Scope bases must be firmly attached. We prefer either Ruger rings on the M77/.22, or Unertl Posa-Mount bases with Unertl external adjustment scopes. Scope rings for internal adjustment scopes should be lapped after mounting on the receiver, to correct for any machining irregularities in the scope bases or rifle receiver. This ensures that the scope tube is not bent or misaligned when the mounts are drawn up snug.
Lapping of scope rings is done by turning a bar of round mild steel, brass or aluminum to .998" diameter on centers and about 10" long. The lower halves of the scope rings are firmly attached to the bases in the normal manner, then lapped with 240 grit to obtain at least 2/3 surface contact.
As for choosing the scope itself, years of experience in the Virginia Blue Ridge on squirrels has proven the value of a 6X scope on small game rifle. For a hunting rifle we suggest having the parallax corrected for 50 yards, but smallbore silhouette shooters should have it optimized for the 75m turkey, which is the most difficult target. A higher magnification is OK for a pure silhouette rifle, but is harder than a 6X to hold steadily in a field position when you have been climbing ridges, is less bright on dark days or in heavy foliage, and usually has too small a field of view for tracking a fast-moving bushytail!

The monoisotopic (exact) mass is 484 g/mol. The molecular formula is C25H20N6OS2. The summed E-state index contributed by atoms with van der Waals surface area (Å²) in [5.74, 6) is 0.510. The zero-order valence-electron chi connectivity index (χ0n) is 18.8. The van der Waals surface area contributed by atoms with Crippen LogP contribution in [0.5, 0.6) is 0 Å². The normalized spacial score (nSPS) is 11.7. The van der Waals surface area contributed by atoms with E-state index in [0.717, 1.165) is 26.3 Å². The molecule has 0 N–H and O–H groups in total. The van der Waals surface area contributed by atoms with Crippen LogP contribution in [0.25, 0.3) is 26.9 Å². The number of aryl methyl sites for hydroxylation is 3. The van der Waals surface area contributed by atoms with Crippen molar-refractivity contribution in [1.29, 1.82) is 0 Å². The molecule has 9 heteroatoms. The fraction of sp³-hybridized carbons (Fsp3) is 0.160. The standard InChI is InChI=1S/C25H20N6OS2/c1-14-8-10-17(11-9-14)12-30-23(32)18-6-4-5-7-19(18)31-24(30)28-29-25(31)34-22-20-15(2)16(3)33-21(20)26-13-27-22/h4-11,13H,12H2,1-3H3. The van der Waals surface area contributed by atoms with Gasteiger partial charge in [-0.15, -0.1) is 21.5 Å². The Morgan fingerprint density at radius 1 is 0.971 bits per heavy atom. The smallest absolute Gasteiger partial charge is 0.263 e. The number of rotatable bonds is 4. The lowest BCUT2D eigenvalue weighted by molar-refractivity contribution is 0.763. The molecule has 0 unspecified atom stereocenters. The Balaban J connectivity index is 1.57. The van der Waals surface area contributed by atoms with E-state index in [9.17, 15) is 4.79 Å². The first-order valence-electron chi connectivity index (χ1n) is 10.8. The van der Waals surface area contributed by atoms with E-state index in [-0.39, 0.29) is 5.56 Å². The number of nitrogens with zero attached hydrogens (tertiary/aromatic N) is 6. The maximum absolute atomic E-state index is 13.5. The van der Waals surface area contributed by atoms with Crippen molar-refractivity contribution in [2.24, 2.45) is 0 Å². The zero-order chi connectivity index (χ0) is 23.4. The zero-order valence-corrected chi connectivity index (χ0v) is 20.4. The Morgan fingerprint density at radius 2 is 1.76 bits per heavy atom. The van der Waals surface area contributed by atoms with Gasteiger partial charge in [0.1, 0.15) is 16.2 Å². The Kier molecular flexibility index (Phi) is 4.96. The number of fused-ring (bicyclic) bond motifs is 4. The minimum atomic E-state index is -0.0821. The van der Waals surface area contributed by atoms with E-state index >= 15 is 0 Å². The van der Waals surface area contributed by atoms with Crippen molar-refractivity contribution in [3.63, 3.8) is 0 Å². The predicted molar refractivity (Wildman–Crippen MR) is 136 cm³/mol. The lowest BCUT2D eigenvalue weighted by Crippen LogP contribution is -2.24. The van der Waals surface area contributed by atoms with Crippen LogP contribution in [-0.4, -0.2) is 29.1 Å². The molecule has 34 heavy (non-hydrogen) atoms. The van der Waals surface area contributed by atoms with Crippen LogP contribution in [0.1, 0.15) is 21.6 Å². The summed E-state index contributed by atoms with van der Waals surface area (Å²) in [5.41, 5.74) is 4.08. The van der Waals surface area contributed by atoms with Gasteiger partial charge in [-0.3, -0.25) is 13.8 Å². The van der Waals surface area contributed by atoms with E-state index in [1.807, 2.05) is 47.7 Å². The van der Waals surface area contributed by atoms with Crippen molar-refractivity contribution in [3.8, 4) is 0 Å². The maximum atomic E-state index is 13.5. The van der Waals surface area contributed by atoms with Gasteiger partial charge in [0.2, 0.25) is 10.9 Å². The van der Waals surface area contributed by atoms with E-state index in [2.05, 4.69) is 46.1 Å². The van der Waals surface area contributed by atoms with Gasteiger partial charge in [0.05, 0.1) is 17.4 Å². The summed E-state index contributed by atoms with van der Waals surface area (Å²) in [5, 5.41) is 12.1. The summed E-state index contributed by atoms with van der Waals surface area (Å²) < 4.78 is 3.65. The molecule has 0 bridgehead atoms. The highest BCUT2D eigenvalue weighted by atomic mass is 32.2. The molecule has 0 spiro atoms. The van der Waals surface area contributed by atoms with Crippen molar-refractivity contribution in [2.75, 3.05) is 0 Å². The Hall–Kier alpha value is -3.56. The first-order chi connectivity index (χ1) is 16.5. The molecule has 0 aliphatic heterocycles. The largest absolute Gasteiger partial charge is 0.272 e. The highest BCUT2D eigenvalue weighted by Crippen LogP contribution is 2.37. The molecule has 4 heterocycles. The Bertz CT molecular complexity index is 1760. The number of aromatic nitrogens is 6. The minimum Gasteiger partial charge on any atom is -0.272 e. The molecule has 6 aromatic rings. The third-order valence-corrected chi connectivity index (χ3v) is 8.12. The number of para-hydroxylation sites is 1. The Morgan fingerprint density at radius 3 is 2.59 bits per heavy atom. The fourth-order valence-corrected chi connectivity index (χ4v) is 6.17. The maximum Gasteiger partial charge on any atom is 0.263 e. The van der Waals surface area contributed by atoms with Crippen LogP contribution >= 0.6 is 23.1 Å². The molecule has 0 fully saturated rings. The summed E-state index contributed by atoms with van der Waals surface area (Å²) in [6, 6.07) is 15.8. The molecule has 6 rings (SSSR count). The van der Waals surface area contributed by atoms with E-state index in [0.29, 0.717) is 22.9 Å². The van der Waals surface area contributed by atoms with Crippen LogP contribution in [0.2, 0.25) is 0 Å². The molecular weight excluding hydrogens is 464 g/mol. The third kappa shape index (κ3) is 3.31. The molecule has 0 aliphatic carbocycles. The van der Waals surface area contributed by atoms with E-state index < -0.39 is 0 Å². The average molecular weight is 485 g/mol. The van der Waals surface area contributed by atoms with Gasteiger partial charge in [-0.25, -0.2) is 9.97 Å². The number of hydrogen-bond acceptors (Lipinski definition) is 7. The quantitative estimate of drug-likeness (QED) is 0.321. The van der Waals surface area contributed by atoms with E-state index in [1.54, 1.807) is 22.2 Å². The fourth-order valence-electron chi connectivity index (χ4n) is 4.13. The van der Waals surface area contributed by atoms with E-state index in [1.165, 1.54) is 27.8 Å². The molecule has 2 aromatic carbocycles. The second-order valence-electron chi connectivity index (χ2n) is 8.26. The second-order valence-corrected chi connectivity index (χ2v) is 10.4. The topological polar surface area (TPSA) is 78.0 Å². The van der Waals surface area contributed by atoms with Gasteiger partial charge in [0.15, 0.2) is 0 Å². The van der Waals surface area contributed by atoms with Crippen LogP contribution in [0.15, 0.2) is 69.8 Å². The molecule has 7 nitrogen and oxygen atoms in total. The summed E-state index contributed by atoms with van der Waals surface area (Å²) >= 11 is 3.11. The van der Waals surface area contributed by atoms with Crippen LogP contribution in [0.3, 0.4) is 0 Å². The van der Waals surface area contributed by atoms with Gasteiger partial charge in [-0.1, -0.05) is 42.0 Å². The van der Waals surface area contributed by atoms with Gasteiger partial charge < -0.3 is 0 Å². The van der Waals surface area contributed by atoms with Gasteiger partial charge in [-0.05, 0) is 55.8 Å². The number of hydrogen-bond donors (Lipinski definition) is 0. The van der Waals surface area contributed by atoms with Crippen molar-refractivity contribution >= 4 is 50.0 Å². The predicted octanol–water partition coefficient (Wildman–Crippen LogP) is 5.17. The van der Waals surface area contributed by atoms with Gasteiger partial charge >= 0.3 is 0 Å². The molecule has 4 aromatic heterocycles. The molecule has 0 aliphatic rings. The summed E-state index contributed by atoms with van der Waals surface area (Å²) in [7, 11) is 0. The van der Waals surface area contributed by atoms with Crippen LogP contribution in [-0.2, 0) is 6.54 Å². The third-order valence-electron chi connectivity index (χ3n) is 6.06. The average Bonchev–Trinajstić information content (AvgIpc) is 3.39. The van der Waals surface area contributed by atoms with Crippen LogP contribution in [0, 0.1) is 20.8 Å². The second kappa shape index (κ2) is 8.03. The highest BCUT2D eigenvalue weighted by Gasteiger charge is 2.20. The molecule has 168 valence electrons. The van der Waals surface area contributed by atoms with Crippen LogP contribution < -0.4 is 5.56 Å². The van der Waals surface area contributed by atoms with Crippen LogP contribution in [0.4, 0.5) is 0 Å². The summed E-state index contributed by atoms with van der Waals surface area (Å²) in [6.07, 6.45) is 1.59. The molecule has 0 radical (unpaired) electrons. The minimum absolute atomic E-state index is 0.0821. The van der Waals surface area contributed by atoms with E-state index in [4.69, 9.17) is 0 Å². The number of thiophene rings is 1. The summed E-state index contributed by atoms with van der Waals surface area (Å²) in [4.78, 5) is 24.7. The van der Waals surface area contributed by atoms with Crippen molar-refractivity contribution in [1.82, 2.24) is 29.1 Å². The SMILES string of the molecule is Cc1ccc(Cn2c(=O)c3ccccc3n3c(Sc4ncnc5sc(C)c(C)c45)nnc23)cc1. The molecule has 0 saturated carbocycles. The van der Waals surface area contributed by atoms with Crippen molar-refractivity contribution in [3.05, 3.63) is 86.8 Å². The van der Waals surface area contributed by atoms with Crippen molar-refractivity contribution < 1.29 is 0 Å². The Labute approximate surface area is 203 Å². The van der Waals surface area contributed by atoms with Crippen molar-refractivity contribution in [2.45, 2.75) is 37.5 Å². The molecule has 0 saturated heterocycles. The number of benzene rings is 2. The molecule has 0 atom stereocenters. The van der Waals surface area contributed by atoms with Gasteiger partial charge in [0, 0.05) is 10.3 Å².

For hunting a 2-minute dot at the center of the crosshairs provides a highly visible aiming point, in poor light, but one which does not obscure small game targets at realistic ranges. An additional 1/2 minute dot centered 7" below the crosshairs provides correct 100-yard holdover for standard velocity target, or sub-sonic hollow-point hunting ammunition. Set the second dot at 6" if you favor high speed ammunition. Dick Thomas at Premier reticles can provide this service on most scopes for a reasonable charge, with about 3-6 weeks turnaround time. (Editor’s Note: Since this article was written, Premier Reticles has stopped offering aftermarket reticle services, having transitioned to manufacturing scopes exclusively a few years ago - see my SHOT show recap for a discussion of their new product line. At this moment the only place I know that can provide an aftermarket reticle such as Ed describes is the T.K. Lee Company in Alabama.)